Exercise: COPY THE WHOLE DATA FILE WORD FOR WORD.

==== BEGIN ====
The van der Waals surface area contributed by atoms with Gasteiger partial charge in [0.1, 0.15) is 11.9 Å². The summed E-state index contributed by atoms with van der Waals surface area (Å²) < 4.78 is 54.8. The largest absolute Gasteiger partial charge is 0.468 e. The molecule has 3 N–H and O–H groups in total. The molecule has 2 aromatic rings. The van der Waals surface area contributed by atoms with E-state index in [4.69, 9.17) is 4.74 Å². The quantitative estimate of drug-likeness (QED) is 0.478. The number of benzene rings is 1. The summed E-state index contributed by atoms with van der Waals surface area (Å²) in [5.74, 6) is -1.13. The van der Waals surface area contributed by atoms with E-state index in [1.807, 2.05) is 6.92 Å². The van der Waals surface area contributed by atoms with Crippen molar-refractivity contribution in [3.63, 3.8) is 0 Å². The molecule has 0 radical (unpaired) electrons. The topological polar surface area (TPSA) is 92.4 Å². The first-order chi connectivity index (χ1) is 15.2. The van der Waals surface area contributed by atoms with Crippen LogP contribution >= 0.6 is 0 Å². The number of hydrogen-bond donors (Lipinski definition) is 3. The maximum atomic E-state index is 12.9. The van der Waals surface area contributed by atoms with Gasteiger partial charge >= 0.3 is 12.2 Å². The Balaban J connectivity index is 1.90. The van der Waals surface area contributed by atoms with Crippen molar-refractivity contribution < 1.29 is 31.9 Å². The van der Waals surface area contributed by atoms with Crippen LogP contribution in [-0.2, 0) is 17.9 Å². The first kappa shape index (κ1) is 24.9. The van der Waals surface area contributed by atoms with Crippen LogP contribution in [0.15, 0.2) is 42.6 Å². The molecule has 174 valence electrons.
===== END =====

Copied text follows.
The van der Waals surface area contributed by atoms with Gasteiger partial charge in [0.1, 0.15) is 11.9 Å². The summed E-state index contributed by atoms with van der Waals surface area (Å²) < 4.78 is 54.8. The largest absolute Gasteiger partial charge is 0.468 e. The molecule has 3 N–H and O–H groups in total. The molecule has 2 aromatic rings. The van der Waals surface area contributed by atoms with E-state index in [4.69, 9.17) is 4.74 Å². The quantitative estimate of drug-likeness (QED) is 0.478. The number of benzene rings is 1. The summed E-state index contributed by atoms with van der Waals surface area (Å²) in [5.74, 6) is -1.13. The van der Waals surface area contributed by atoms with E-state index in [1.807, 2.05) is 6.92 Å². The van der Waals surface area contributed by atoms with Crippen molar-refractivity contribution in [3.63, 3.8) is 0 Å². The molecule has 0 radical (unpaired) electrons. The topological polar surface area (TPSA) is 92.4 Å². The first-order chi connectivity index (χ1) is 15.2. The van der Waals surface area contributed by atoms with Crippen LogP contribution >= 0.6 is 0 Å². The number of hydrogen-bond donors (Lipinski definition) is 3. The maximum atomic E-state index is 12.9. The van der Waals surface area contributed by atoms with Gasteiger partial charge >= 0.3 is 12.2 Å². The Balaban J connectivity index is 1.90. The van der Waals surface area contributed by atoms with Crippen molar-refractivity contribution < 1.29 is 31.9 Å². The van der Waals surface area contributed by atoms with Crippen LogP contribution in [-0.2, 0) is 17.9 Å². The first kappa shape index (κ1) is 24.9. The van der Waals surface area contributed by atoms with Crippen LogP contribution in [0.15, 0.2) is 42.6 Å². The molecule has 174 valence electrons.